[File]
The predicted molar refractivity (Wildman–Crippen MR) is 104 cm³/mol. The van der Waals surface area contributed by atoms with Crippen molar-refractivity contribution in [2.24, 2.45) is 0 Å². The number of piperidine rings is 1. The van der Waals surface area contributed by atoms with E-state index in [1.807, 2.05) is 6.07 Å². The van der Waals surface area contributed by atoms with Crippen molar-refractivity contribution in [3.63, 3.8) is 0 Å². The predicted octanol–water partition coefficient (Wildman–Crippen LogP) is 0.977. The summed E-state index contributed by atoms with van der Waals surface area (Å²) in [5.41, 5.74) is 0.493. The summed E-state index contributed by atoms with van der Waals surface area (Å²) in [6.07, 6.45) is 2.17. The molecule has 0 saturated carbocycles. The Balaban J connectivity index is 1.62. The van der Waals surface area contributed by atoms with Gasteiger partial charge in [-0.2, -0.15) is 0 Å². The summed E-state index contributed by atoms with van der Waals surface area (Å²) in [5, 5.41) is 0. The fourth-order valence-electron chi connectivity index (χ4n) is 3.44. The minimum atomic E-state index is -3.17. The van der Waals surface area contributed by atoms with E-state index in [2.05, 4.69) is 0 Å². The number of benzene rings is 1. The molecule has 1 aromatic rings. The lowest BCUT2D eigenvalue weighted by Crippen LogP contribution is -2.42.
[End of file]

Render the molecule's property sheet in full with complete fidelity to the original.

The predicted molar refractivity (Wildman–Crippen MR) is 104 cm³/mol. The van der Waals surface area contributed by atoms with Crippen molar-refractivity contribution in [2.24, 2.45) is 0 Å². The number of piperidine rings is 1. The van der Waals surface area contributed by atoms with E-state index in [1.807, 2.05) is 6.07 Å². The van der Waals surface area contributed by atoms with Crippen molar-refractivity contribution in [3.63, 3.8) is 0 Å². The predicted octanol–water partition coefficient (Wildman–Crippen LogP) is 0.977. The summed E-state index contributed by atoms with van der Waals surface area (Å²) in [5.41, 5.74) is 0.493. The summed E-state index contributed by atoms with van der Waals surface area (Å²) in [6.07, 6.45) is 2.17. The molecule has 0 saturated carbocycles. The Balaban J connectivity index is 1.62. The van der Waals surface area contributed by atoms with Gasteiger partial charge in [-0.2, -0.15) is 0 Å². The summed E-state index contributed by atoms with van der Waals surface area (Å²) in [5, 5.41) is 0. The fourth-order valence-electron chi connectivity index (χ4n) is 3.44. The minimum atomic E-state index is -3.17. The van der Waals surface area contributed by atoms with E-state index in [2.05, 4.69) is 0 Å². The number of benzene rings is 1. The molecule has 1 aromatic rings. The lowest BCUT2D eigenvalue weighted by Crippen LogP contribution is -2.42.